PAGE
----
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Blue Line Changes Will Relieve ‘Orange Crush’

by ARLnow.com October 14, 2011 at 12:00 pm 10,950 59 Comments

(Updated at 1:05 p.m.) Changes approved by a Metro committee yesterday will provide some much-needed relief to the “Orange Crush” — the overcrowding of passengers on the Orange Line around rush hour.

Starting mid-2012, six additional Orange Line trains will be put in service each peak hour, three in each direction. Those trains will run from West Falls Church to Largo Town Center, which is normally a Blue Line station. To allow that to happen — the Orange Line tunnel between Rosslyn and Foggy Bottom operates at capacity during peak hours — six Blue Line trains will be diverted over the Yellow Line Bridge.

Those “former Blue Line trains” will operate between Franconia-Springfield and Greenbelt, a Green Line station. The trains — three in each direction during peak hours — will be identified as Yellow Line trains.

The so-called “Blue Line split” will serve to relieve passenger congestion between Rosslyn and Courthouse, identified as the most crowded section of the entire Metro system. It will also free up some capacity for the future Silver Line to Tysons Corner and Dulles Airport.

From a Metro press release:

During peak periods, more than 46,000 Orange Line customers will benefit from six additional trains per hour — three in each direction — resulting in 18 percent more capacity on the line, or approximately 2,600 seats per hour. The new trains will operate between West Falls Church and Largo Town Center.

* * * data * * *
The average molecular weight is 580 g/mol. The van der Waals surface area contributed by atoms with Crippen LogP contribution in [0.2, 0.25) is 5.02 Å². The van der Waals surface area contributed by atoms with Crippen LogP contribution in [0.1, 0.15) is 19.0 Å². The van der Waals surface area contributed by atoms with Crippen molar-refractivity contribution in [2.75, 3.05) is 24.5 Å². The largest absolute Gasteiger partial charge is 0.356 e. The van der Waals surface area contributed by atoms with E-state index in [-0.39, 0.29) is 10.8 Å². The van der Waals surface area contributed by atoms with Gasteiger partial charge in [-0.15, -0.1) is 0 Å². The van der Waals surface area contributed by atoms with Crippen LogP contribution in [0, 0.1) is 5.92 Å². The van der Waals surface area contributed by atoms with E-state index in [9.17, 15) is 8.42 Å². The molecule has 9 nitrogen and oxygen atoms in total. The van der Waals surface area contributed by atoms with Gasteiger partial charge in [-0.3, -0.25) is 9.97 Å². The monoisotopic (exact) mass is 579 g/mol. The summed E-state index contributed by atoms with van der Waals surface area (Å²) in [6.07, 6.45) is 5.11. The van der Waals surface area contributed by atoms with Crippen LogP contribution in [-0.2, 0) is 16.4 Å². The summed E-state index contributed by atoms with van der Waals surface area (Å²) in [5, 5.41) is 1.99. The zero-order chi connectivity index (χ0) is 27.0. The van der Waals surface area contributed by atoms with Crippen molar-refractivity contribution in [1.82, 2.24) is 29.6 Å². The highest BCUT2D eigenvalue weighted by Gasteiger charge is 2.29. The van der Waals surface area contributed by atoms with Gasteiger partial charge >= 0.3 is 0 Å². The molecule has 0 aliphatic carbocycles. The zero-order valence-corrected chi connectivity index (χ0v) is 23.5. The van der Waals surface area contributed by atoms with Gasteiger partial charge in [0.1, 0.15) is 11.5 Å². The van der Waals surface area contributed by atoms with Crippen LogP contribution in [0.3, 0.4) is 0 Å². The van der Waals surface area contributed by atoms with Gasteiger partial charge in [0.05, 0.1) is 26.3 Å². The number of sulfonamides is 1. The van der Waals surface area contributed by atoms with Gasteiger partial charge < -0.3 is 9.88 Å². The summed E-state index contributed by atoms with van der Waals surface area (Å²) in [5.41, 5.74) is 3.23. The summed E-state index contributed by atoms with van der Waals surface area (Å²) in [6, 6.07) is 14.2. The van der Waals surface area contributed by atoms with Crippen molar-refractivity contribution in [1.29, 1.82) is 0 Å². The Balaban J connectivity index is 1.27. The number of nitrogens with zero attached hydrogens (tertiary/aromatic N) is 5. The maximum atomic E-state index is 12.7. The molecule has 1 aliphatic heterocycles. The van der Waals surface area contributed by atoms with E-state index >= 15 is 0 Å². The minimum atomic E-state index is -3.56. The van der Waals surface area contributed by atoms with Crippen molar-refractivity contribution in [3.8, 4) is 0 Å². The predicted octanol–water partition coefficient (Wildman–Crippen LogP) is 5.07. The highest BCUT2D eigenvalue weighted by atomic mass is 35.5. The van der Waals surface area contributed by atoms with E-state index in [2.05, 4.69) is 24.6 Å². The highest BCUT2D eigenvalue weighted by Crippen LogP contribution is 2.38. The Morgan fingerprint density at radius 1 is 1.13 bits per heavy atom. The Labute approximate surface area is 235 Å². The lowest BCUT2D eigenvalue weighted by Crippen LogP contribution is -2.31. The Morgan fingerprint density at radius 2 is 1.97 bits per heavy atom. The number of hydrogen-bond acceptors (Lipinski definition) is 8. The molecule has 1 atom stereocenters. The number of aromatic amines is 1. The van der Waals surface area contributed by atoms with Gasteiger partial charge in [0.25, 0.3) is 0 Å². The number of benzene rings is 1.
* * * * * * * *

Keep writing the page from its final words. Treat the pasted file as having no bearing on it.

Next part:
The Orange Line is Metro’s second busiest, carrying approximately 180,000 passenger trips on a typical weekday. In a phenomenon known as Orange Crush, peak trains on the Orange Line between Courthouse and Rosslyn carry more passengers per car than anywhere else on the system.

During peak periods, the tunnel between Rosslyn and Foggy Bottom is at capacity, with 26 trains per hour in each direction. The additional “slots” in the schedule will be made possible by routing three Blue Line trains in each direction over the Yellow Line bridge each peak hour. Trains following this service pattern will travel between Franconia-Springfield and Greenbelt and will be considered Yellow Line trains.